If you’re thinking about buying a small business or starting one, franchising offers many benefits and ultimately the opportunity to achieve your lifestyle and financial goals. Simply stated, a franchise is “a type of business that is owned and operated by individuals (franchisees), but is branded and overseen by a much larger—usually national or multinational—company (the franchisor),” so says franchising expert Joel Libava.
Finding the right franchise takes patience, determination and an inquisitive approach. (Qualities that will also help you operate a successful business.)
Here are several steps to consider in what will become your “investigation process”:
1) Visit the International Franchise Association (IFA) website. The IFA is the industry trade association. It’s franchising 101 and more.
2) Determine your net worth, how much you’re willing to invest in a business, and how much you need to make to support your lifestyle.
3) Poke around the internet for information on specific categories and types of businesses that interest you. A first stop should be Entrepreneur magazine’s Franchise 500 ® listing. Starting at the top works for painters and prospective franchise owners.
4) Visit franchise websites and learn about concepts that fit your background—though in many instances no experience is necessary—that are within your budget, and that provide the emotional rewards you’re looking for, e.g., giving back to your community, heightened self-esteem, etc.
5) Create pro and con comparisons, and (long) lists of questions. From here you can contact the franchisors directly or you can engage a franchise consultant. Consultants are paid by the franchisor, so their services are free. For more on consultants click here.
6) Gather information. Review it all with a lawyer—someone who is well-versed in franchise law—and your CPA. Most important, consult your family. Get their support. Even if they’re not involved in the business, their backing is essential to your peace of mind.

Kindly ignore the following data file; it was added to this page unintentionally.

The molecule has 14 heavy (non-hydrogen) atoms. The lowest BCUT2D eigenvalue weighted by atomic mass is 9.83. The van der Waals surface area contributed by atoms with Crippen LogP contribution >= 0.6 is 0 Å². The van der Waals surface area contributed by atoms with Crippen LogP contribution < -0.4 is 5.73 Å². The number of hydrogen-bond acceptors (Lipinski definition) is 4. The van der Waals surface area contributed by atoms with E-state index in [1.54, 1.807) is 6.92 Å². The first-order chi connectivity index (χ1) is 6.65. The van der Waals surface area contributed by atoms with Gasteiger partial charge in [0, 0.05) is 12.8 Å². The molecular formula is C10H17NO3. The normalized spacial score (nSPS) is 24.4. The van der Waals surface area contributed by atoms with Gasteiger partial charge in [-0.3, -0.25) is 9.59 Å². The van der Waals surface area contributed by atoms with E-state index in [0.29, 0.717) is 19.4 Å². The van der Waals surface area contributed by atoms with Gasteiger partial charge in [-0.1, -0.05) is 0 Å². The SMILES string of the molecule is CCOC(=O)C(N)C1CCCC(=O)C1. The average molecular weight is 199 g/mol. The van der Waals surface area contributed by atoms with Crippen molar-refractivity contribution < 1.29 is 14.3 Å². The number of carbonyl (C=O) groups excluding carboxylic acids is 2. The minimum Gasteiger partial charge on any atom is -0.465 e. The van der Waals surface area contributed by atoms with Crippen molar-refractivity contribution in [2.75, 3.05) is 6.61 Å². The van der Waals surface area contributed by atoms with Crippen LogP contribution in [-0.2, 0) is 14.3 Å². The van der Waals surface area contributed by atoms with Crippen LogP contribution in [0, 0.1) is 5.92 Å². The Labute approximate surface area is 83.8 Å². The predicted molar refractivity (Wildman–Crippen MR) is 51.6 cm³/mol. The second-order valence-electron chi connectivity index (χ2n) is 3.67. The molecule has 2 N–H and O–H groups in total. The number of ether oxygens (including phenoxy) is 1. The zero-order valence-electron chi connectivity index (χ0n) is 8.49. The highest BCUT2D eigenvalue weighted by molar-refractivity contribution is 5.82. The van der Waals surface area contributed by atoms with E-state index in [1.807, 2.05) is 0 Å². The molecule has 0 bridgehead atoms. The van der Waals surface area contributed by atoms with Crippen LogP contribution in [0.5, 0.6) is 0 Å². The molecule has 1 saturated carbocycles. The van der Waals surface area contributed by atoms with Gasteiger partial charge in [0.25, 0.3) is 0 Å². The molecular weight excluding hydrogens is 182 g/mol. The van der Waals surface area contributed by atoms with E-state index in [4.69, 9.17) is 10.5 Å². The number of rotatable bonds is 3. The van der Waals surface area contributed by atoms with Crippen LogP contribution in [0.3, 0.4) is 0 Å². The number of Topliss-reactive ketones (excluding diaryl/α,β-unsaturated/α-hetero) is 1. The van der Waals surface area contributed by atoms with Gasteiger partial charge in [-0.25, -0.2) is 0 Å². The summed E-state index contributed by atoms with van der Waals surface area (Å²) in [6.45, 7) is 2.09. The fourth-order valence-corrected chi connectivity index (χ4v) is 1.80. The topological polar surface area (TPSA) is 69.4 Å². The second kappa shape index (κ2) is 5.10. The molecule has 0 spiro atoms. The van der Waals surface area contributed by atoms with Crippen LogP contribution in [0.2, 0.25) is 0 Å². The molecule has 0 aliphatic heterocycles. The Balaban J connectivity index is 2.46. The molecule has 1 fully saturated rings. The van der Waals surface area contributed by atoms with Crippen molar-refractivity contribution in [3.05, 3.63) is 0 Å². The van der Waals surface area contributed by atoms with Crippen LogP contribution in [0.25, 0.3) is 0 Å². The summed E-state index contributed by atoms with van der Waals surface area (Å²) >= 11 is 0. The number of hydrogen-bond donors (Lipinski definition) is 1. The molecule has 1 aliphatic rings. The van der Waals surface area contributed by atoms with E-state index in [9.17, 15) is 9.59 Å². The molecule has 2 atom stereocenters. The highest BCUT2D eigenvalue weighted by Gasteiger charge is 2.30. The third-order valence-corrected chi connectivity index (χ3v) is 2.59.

7) Attend franchisor “Discovery Days.” Meet the professionals you’ll be working with, ask more questions, talk with existing franchise owners, and make your decision.
Count on at least 90 days to journey through those seven steps. Once you’ve signed your franchise agreement and paid your franchise fee, your Grand Opening timetable depends on many factors: financing, real estate, training, business and marketing planning, etc.
Now you’re ready to open the doors, answer the phones, create value for your customers, and deposit checks into your business banking account. (It’s not quite that easy, even for a franchise business with a proven business model, a respected brand name, and legions of support.)
Expect to work hard and follow these additional steps to achieve your success:
1) Set goals and hold yourself accountable. Establish an “exit” strategy—how and when you want to retire or leave the business.
2) You joined a franchise with a working operating model. Don’t try to reinvent the wheel. Follow the “system.”
3) Put the home-office on speed dial and network with your franchise peers. Everyone associated with the franchise has a vested interest in your success. Look for mentors.
4) Continue to ask questions. Ask for help. Dispense advice when called upon. Attend all franchise meetings—local, regional, annual conventions, etc.
5) It may be a franchise, but it’s your business. There’s a return of investment and a return on effort. The later affects the former.
6) Become an expert in your business—not only for your customers, but also for the media—when they’re searching for sources to build stories, they’ll contact you. A case in point is a recent article that appeared in Printing News.
Printing News, the print and digital publication covering the commercial printing, visual and graphics arts industries, profiled franchise member Denise Wieand, co-owner of Allegra, Marmora, NJ, in its February 2018 issue.
Denise and her husband, Nick, purchased an independent printing and bindery business in March 2010 through the Alliance Franchise Brands MatchMaker ® Program and immediately converted it to an Allegra Center.
Nick has extensive experience in sales, customer service, project management, and heavy equipment operation. He managed the business. Denise continued to pursue her career as a retail management consultant until she joined him in 2015. Nick is CEO/V.P. Sales and Marketing, while Denise provides guidance for strategic business decisions, leads the company sales and marketing team, and oversees human resource management activities.
“We help companies solve simple or complex problems through our expertise, creative solutions, and can-do attitude,” says Denise. “We’re always learning, improving, and fine tuning to get results for our clients. We don’t give up!”
Writer Jennifer Wilberschied interviewed Denise for the magazine’s Executive Q&A section. Denise is giving back to her community. She’s a board member of the local Chamber of Commerce, a vice chair for the two-county Big Brothers Big Sisters chapter, and serves on the Alliance Franchise Brands’ Marketing & Print Division Network Advisory Council.
For more on Denise and what makes Allegra newsworthy, click here.
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